An opportunity to sit on the board of a local nonprofit is finally on the table. Of course, if you accept, the board may ask you to do a little pro bono work from time to time; but hey, it feels like an offer that shouldn’t be turned down. But have you considered all the ethical minefields? We have.
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Are you strategizing for 2016, and that means looking back over your prior years’ financials. I don’t know about you but I (and most of the small business owners I) rarely look past cash flow to the bigger picture, and then usually only when we are filing our tax returns. Here are some necessary tips to help you make much better decisions in 2016.
Everything in life is a choice. Everything. The choices aren’t always between two positives or one positive and a negative. They can be between two negatives but there is always choice in everything we do.
I recently posted the picture of this mug on our Facebook Page. It got the most views and shares of anything I have ever posted (more than 35,000 as of this date)…and it was organic views. This speaks volumes about what lawyers are feeling when it comes to those (potential) clients who come in to their office who have done some preliminary research on their legal matter and then challenge the value of paying a lawyer for her knowledge. How do you combat someone who feels they know what you know by virtue of Google?
In my previous column, I discussed how cyber liability is a serious risk management issue for lawyers, given our Rule 1.6 duty to maintain the confidentiality of client information. Given the high profile cyber attacks against Target, Sony Pictures Entertainment, the United States Government, and the Ashley Madison website; many law firms may believe they are not big enough to be a target, or they don’t have data that cyber criminals would find attractive. These law firms would be wrong on both counts.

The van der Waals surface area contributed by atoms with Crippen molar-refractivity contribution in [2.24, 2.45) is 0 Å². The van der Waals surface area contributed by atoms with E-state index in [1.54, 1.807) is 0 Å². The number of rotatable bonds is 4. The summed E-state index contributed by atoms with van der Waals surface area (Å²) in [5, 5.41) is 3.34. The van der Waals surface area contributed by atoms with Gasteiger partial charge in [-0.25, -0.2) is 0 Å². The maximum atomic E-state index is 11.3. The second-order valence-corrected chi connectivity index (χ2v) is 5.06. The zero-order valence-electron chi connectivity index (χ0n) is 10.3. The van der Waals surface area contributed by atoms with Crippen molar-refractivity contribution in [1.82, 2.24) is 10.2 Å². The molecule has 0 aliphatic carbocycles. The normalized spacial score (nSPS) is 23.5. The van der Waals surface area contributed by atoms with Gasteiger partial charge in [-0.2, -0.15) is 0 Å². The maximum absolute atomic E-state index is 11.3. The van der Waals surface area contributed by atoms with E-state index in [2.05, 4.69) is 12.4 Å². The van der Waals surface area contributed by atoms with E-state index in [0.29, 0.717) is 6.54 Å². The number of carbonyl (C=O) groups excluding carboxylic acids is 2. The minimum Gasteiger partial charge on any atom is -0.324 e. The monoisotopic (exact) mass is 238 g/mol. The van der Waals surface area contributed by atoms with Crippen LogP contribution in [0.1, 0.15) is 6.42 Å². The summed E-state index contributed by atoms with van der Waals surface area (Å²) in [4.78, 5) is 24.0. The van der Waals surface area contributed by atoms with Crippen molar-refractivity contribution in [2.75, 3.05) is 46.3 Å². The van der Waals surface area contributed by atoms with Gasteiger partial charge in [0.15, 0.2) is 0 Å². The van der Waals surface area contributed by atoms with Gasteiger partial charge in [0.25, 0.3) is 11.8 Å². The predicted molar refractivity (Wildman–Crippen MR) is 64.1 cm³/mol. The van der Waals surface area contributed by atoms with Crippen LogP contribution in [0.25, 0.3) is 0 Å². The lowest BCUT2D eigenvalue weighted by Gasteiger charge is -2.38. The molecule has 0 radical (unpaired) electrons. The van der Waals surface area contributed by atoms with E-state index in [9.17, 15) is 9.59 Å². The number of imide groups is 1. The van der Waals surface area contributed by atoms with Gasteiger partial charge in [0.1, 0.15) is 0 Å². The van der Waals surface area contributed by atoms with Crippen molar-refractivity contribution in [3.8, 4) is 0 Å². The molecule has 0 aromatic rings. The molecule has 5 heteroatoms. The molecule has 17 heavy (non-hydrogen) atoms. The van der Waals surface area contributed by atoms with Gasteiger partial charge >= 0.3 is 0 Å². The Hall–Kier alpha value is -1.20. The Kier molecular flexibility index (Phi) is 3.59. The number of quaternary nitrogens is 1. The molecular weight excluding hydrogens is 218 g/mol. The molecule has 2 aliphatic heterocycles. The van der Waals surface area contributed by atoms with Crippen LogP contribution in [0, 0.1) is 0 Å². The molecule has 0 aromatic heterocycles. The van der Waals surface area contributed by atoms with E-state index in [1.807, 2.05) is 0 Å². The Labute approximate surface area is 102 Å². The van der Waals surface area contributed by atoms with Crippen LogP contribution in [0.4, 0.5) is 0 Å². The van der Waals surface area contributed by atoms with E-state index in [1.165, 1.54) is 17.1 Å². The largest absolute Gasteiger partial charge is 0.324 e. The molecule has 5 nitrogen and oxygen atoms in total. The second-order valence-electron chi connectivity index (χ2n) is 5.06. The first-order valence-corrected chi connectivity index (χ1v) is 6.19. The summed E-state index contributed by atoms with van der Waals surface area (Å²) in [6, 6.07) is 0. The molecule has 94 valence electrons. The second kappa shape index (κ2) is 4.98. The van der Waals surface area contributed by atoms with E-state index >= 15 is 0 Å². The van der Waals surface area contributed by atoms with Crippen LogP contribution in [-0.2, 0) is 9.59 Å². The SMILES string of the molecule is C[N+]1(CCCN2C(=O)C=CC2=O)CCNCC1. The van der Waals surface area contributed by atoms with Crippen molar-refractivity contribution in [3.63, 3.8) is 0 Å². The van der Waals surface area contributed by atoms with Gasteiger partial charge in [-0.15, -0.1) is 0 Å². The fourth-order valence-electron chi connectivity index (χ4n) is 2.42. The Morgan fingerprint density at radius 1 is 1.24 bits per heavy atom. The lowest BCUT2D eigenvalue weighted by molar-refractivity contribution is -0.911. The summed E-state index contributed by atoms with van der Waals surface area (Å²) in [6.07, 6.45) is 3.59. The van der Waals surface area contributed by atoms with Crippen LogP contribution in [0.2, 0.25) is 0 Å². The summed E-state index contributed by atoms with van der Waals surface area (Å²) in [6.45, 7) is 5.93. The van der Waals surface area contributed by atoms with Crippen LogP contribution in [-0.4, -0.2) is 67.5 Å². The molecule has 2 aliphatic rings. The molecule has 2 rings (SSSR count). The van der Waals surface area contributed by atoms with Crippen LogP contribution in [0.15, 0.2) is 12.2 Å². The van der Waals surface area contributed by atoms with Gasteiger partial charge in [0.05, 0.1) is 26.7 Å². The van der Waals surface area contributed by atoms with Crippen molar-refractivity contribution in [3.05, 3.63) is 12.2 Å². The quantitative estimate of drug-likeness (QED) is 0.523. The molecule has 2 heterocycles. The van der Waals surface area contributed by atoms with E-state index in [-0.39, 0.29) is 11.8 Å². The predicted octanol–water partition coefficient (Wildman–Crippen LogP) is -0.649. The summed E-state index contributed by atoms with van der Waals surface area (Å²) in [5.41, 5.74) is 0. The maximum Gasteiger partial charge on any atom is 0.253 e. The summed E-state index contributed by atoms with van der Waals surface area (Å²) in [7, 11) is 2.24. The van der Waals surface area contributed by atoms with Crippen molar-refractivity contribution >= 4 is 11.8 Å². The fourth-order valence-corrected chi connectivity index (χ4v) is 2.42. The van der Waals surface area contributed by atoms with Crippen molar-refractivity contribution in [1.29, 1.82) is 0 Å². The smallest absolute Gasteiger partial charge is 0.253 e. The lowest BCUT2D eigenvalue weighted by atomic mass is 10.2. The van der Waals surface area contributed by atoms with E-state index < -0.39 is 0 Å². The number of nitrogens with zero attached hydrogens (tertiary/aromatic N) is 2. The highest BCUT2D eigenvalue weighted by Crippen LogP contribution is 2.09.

Lawyers and firms who underestimate the risk of a cyber attack or who fail to take affirmative steps to protect their data, have an increased risk of becoming the subject of a disciplinary or malpractice claim. Rule 1.6 Confidentiality of Information, which prohibits lawyers from revealing confidential client information, also speaks to a lawyer’s duty to protect client information. What can you do to mitigate this risk?
There is no exception in the confidentiality rule that says an attorney needn’t worry about maintaining client confidences if an electronic document is in use. That means metadata. If you don’t know what it is, or you know what it is and having been paying attention to the documents you send, you better read this post.
As I close the year 2015 and reflect back on the progress I’ve made on Rezooming my career, I need to share with you a book I’ve read several times over these past 5 years that has made a huge impact on my journey. The book is Think and Grow Rich by Napoleon Hill. It has 17 wonderful steps you can use as guideposts and suggestions to refocus your career.
Apparently we’re doing something which has not gone unnoticed by the ABA Journal. After almost 8 years of blogging alongside our amazing contributors (monthly and guest), the Solo Practice University® Blog has been inducted into the ABA Journal Blawg 100 Hall of Fame alongside some of our profession’s serious rock stars. Here is what they […]